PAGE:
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Cablegate: Gender Equality in Turkish Politics: Is Parity

VZCZCXYZ0000
PP RUEHWEB

DE RUEHIT #1045 3450849
ZNR UUUUU ZZH
P 110849Z DEC 07
FM AMCONSUL ISTANBUL
TO RUEHC/SECSTATE WASHDC PRIORITY 7734
INFO RUEAIIA/CIA WASHDC PRIORITY
RUEKJCS/DIA WASHDC PRIORITY
RHEHNSC/NSC WASHDC PRIORITY
RUEKJCS/SECDEF WASHDC PRIORITY

UNCLAS ISTANBUL 001045

SIPDIS

SIPDIS

E.O. 12958: N/A
TAGS: PGOV PHUM TU
SUBJECT: GENDER EQUALITY IN TURKISH POLITICS: IS PARITY
PLAUSIBLE?

1. (U) At a joint Jarl Hjalmarson Foundation-ARI Movement
conference entitled 'Young Women Fit For Politics', Turkish
and Swedish MP's discussed women's role in policy-making.
The Hjalmarson Foundation -- a democracy-development
foundation tied to the Moderate party of Sweden -- and the
ARI Movement -- an independent organization promoting
youth-oriented, participatory solutions -- provided a forum
to discuss the role women play in politics today, and the
ways in which that role might be expanded in the future.
While the Swedish MP's had little to offer beyond a mandatory
quota system, the Turkish MPs had more nuanced and realistic
assessments/approaches.

2. (SBU) Cem Toker, chairman of the Liberal Democratic Party
(LDP), argued that gender parity in a vacuum is nonsense. He
said each party has to run the best candidate it can with a
finite source of funding; if that candidate is a woman so be
it, but you can not force a party to run non-viable
candidates. In theory gender equality is a great thing, but
in Turkey the reality is something different, he argued. The
average Turkish citizen has a 4th grade education, the
average Turkish woman lower still. Add to that the lack of
real support, even within the feminist community, for female
candidates, he said. The LDP joined KADER -- Turkey's
largest women's organization -- in a series of workshops
designed to teach women in the South East about political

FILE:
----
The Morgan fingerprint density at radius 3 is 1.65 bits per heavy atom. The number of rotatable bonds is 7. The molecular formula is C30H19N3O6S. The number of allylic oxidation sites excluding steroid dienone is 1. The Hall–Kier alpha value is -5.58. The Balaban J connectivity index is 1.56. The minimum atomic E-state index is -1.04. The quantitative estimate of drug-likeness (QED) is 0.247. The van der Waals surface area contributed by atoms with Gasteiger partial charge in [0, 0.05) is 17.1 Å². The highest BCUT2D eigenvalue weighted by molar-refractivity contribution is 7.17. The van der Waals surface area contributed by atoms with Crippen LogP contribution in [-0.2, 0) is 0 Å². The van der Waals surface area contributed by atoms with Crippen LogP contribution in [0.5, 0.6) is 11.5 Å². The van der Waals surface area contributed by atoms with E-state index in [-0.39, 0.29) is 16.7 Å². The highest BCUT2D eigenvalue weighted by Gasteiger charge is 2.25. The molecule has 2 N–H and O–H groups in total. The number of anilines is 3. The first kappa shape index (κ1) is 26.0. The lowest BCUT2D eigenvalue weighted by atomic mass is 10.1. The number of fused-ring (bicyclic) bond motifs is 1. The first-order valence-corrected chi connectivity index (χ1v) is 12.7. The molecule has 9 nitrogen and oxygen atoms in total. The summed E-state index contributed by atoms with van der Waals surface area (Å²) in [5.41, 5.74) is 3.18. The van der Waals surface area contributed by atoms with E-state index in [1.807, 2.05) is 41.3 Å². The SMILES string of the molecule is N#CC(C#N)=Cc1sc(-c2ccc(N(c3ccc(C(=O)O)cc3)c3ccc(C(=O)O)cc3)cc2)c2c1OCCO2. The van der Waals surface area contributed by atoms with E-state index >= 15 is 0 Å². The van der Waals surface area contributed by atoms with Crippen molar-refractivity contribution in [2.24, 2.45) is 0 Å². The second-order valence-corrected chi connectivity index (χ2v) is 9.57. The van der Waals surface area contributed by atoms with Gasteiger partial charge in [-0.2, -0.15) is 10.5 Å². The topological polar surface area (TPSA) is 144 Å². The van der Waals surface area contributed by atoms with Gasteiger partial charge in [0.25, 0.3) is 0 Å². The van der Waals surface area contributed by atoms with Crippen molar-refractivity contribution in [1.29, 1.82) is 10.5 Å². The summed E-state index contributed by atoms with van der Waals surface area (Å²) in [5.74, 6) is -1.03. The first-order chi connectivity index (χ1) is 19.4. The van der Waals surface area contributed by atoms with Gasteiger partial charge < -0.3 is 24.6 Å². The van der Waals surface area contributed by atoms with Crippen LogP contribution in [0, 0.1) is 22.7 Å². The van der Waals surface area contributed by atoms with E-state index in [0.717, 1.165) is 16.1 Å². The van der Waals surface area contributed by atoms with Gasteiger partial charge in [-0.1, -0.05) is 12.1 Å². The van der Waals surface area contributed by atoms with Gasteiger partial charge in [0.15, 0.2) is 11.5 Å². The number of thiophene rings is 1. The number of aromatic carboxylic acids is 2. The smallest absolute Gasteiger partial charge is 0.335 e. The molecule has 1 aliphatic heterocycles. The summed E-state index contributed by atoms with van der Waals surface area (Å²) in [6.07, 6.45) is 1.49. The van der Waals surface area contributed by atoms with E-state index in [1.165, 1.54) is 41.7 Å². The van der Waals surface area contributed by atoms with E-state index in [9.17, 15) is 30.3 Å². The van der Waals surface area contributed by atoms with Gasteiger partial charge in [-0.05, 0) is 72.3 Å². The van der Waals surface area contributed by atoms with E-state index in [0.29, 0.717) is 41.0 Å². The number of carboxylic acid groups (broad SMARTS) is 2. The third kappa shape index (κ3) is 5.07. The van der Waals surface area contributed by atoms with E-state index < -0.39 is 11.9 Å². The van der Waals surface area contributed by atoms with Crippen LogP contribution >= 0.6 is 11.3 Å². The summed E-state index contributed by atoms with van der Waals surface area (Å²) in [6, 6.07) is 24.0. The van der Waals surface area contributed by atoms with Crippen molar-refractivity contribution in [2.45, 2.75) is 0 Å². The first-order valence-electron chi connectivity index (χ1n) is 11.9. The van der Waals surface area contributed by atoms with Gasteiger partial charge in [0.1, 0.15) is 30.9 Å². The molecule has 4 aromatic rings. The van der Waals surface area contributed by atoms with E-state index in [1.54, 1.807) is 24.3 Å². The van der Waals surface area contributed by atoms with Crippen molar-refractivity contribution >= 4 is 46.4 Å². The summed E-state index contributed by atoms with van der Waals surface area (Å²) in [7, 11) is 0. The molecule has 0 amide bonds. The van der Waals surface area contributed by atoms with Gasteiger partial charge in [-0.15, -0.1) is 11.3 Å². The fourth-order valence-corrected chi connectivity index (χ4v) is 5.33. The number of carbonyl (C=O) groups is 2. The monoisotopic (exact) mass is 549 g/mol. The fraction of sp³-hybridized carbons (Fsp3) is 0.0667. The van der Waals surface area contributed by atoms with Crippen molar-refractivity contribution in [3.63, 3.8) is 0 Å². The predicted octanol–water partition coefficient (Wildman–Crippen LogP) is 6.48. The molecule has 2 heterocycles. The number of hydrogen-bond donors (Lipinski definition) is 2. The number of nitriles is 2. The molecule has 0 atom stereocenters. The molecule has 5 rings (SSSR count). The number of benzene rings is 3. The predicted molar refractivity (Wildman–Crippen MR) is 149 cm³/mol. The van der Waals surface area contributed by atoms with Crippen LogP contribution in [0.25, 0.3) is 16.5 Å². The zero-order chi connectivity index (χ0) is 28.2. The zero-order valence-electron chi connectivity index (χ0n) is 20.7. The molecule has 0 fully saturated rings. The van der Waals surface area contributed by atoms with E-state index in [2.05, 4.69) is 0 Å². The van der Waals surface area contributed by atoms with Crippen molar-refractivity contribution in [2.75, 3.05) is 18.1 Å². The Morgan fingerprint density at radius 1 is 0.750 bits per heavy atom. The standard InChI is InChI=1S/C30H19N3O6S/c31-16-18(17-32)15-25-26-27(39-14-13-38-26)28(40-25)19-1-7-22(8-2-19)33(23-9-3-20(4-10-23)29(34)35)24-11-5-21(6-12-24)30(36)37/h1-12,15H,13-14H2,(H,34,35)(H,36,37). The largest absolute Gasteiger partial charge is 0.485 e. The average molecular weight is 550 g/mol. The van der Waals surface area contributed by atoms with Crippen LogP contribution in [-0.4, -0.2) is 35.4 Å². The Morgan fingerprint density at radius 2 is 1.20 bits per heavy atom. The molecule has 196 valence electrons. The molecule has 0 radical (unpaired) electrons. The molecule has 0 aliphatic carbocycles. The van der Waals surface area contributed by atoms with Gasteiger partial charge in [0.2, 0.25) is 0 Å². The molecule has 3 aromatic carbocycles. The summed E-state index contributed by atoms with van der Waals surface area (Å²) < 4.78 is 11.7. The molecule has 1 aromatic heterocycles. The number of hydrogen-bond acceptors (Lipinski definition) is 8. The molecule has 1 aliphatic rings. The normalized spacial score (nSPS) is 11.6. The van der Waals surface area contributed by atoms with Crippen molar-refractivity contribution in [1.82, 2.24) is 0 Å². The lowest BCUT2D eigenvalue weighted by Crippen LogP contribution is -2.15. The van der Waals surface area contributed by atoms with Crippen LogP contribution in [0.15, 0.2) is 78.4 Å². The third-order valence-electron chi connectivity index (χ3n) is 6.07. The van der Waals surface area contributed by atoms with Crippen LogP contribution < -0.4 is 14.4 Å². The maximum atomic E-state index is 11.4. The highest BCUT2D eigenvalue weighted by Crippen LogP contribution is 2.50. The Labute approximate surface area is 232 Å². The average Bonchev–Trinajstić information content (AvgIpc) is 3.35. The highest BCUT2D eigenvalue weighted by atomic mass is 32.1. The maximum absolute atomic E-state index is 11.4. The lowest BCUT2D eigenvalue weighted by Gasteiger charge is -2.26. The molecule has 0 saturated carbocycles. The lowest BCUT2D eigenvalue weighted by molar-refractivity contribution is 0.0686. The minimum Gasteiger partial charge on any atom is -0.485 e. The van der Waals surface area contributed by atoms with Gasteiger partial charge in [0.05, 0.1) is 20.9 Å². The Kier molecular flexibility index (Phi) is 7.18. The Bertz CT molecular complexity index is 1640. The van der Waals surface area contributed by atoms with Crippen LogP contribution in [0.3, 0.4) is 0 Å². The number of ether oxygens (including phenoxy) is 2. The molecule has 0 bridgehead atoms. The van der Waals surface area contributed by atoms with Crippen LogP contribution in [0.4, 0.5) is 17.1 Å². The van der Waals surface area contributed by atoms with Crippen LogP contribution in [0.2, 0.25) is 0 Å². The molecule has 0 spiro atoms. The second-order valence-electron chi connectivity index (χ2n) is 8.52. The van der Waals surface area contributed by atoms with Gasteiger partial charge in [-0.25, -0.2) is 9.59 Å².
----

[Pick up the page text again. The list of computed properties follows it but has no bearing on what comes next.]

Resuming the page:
participation. At the end of the workshop, however, KADER
could not recommend a single woman that they would be willing
to back in a local election, he claimed.

3. (SBU) Canan Kalsin, Justice and Development Party (AKP)
MP, said that she was proud of the progress that her party
has made; out of the 50 women in parliament, 30 are AKP MPs.
That said, once she deviated from the 'all is well with AKP'
party-line she recognized that there were fissures in party
leadership, at least at her level, with regard to female
candidates. Women, she said, when allowed to participate in
politics are cubby-holed into 'women's issues', as she was
when she first joined AKP. "Only after making a noise" was
she promoted to her current position, Associate Provisional
Director of External Affairs. Kalsin ended by saying that
while progress has been made, meaningful participation by
women in Turkish politics remains a challenge.

4. (SBU) A similar debate has been taking place in op-ed
columns in the Turkish Press. Progressive columnists argue
that by banning headscarves at universities, women suffer
double discrimination: once at the hands of paternal Islam,
and again by the patriarchal guarantors of secularism. Both
of which, they note, disproportionately affect women. Devout
Muslim men are neither required to wear particular religious
garb, nor are they required to disrobe in any way before
entering public buildings.

4. (SBU) COMMENT: None of the 30 AKP female MPs wears an
Islamic headscarf, the wearing of which is banned on the
floor of parliament by by-laws dictating an MP dress-code.
However, the wives of most AKP elected officials and senior
bureaucrats do cover their heads, and a "covered wife" is
widely viewed as a career asset if not a political litmus
test. When asked whether Kalsin's choice to not cover her
head affected her ability to rise within the party, she
answered "no", albeit after a prolonged pause. END COMMENT

WIENER

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